The guidelines recommend risk assessment and genetic counseling for women with a personal or family history of breast, ovarian, tubal, or peritoneal cancers, as well as those with a family history of BRCA1/2 mutations.
“Past recommendations from the USPSTF focused on unaffected women and this is an overdue expansion of the criteria. Individuals of Ashkenazi Jewish ancestry have a 1 in 40 chance of having a BRCA1/2 mutation,” Susan Domchek, MD, Director, Basser Center for BRCA, Basser Professor of Oncology, University of Pennsylvania, said in an interview with Oncology Nursing News ®.
Addressing the Genetics-Treatment Link
However, the recommendations still leave more to be desired, according to Domchek, who co-authored an editorial in JAMA explaining that the USPSTF failed to address how genetic testing can greatly affect treatment options. In fact, the recommendations did not include newly diagnosed patients with breast and ovarian cancer or advanced-stage patients.
“Genetic testing can be very useful in individuals with newly diagnosed cancer. For example, in individuals with a new diagnosis of ovarian cancer, the presence of a BRCA1/2 mutation will lead to specific therapies. Individuals with newly diagnosed breast cancer and a BRCA1/2 mutation will discuss options such as mastectomy and oophorectomy. Men with BRCA1/2 mutations also have an increased risk of cancer and this information can be very impactful,” she said.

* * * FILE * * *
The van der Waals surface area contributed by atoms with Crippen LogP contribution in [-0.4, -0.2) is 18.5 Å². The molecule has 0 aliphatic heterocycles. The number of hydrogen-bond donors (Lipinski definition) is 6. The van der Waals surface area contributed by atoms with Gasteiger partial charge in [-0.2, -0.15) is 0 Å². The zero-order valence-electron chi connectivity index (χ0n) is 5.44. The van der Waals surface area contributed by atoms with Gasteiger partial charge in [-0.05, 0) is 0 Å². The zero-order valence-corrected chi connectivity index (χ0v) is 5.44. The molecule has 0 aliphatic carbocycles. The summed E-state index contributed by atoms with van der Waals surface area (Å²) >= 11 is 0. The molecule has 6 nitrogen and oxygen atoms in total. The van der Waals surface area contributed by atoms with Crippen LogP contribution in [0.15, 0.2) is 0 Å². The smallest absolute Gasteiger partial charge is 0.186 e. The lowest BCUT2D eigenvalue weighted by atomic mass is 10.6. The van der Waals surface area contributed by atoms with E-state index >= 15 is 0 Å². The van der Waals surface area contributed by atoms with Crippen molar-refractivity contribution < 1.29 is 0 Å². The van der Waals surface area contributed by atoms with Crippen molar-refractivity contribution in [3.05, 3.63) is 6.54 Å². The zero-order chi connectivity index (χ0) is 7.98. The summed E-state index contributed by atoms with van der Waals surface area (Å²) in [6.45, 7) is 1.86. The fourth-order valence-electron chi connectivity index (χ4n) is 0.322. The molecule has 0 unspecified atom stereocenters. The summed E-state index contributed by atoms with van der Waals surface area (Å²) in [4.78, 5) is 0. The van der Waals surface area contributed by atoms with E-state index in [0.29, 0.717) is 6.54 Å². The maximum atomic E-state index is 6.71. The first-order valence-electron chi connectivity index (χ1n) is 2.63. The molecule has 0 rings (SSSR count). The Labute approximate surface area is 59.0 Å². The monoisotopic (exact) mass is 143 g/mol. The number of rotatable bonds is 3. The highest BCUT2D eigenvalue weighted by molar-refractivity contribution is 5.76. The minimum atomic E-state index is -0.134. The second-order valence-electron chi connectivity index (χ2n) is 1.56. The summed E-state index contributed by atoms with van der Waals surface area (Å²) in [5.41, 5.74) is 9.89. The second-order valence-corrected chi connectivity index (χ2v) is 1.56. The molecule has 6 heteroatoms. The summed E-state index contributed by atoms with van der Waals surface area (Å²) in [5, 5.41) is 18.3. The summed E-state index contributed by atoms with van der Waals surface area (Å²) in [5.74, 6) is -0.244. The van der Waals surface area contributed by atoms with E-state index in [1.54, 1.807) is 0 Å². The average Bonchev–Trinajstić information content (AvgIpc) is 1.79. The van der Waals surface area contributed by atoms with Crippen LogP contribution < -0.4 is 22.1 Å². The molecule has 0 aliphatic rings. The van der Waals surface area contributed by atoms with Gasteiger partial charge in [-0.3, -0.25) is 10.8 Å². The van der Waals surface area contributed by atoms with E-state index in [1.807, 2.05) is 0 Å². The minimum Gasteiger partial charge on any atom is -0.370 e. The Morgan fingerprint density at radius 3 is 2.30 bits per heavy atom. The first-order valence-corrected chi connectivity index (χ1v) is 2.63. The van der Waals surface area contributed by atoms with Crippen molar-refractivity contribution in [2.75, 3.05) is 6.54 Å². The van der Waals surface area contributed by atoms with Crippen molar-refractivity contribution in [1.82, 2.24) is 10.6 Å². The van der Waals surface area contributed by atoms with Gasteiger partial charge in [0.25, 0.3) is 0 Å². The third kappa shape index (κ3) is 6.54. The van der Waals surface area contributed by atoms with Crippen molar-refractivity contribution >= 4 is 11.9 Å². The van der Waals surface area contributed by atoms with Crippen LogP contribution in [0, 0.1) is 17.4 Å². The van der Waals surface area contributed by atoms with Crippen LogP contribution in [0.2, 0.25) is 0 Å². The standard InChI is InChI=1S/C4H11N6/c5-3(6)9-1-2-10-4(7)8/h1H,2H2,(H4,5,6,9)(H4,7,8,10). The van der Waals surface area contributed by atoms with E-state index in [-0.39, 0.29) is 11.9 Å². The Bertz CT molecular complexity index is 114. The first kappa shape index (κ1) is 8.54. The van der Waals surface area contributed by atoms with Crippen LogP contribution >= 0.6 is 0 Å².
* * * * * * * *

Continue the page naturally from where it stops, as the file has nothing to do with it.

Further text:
Further, PARP inhibitors are continuing to improve outcomes of certain patients with breast and ovarian cancer, and understanding their BRCA status is crucial in getting them the right treatment.
“All individuals with ovarian cancer should have genetic testing as they may qualify for a PARP inhibitor. PARP inhibitors are also approved for BRCA1/2-associated metastatic breast cancer. Studies have shown promising results for PARP inhibitors in BRCA1/2-associated pancreatic and prostate cancer. Thus, individuals should be tested to see if they qualify for these therapies,” Domchek explained.
More Can Be Done
Domchek went on to say that certain patients who could potentially benefit most from BRCA testing are still not being tested – and the reasons sometimes fall beyond recommendations.
“We undertest those at the highest risk and there are still significant racial and socioeconomic disparities in access and uptake of genetic testing. For example, a recent study has shown that only 30% of ovarian cancer patients have undergone testing,” she said.
Oncology nurses should identify these potential barriers and discuss genetic testing with their patients and fellow healthcare providers to ensure that all patients who need it are getting tested.
Patients can speak up and be their own advocates, too.
“Whether you have a new diagnosis of cancer, were diagnosed years ago, or have a family history, ask your healthcare provider if genetic testing makes sense for you. If you are of Ashkenazi Jewish descent, it is important that your healthcare providers know this,” Domchek said. “The value of genetic testing is its use in improving medical care. It is important that your healthcare providers help you understand your result and put it in the context of your personal and family history.”